It really bothers me the school is not giving me child a day off to sell

I and the school thinks different. Partly because the school really takes itsel very seriously and also because school is a very ”sheltered workshop ”.
Many classes are now selling different things to raise money for a class trip or similar.
It takes a lot of work to make this happen. I thought that it was incredibly difficult to sell all these different things when I was a little child.
Even when I lived in the U.S. and was asked to sell, although the culture of the United States is more sales-oriented and thus more common than here in Sweden.

Now for the part that bothers me.

The school asks that students should learn, but only what the school thinks is important. And what is ”important” is everything that happens within school walls.

Within these walls there is no one who learns how to sell.

It is outside the school walls you learn to sell.

Now one of things that I’m involved in, is a network where about 70-80 people meet every Friday to promote sales.
I brought my daughter to a meeting during the autumn break. There, she had to ,like any other, present her product, her class sells hand-dipped candles. She received orders for nearly 90 packages.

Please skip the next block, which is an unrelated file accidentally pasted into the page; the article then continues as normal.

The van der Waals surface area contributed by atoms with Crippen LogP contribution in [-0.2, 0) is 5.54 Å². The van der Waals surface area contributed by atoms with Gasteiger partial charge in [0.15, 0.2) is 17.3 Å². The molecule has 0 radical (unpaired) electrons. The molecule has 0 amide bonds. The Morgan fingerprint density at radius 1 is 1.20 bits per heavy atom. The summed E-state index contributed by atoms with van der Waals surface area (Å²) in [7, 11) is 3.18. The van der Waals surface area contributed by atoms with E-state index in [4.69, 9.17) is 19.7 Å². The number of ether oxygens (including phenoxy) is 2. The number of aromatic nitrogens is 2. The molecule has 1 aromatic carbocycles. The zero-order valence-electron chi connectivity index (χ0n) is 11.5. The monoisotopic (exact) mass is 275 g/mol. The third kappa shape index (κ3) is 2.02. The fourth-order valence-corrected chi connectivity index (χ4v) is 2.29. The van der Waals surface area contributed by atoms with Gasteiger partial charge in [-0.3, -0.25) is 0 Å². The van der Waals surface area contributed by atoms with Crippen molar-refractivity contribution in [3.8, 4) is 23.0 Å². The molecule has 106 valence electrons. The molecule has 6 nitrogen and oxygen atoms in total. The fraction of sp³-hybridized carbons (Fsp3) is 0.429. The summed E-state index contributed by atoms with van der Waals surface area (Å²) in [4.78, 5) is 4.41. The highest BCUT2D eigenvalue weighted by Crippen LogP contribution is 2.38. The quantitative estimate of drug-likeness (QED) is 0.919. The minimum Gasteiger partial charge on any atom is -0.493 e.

When she then presented the product to family, she had orders for a total of 100 packets.
Her class sold a total of 369 packets. So, my daughter has sold 27% of class total amount of packages.
This is a great result.

Now my son’s class decided to sell savory sausages to raise money for their class trip.
I prayed that he would get time off to accompany me to the same type of meeting. But I got a NO.

School can not grant time off for this kind of activity.
OK, but the students still must sell, as long as it does not take any time from school.

I’m a teacher and would have granted time off while I would give a lot of good tips on how the student could improve their chances.
The student would come back and tell me so many insights into what students have learned, that I as a teacher would never be able to communicate in the same way.
Whether the student succeed in selling a lot or just a bit, is irrelvant.
That experience is worth more than the ”lost time” that the student misses from school.

It may be that I would receive a reprimand from my principal, and I can take, because I can explain how I can use it in me class and teaching.

My students would have a chance to learn more of how life works out of school, while they are in school.

Though it’s just my opinion.

/ Patric

Ps my son sells salami sausages to order

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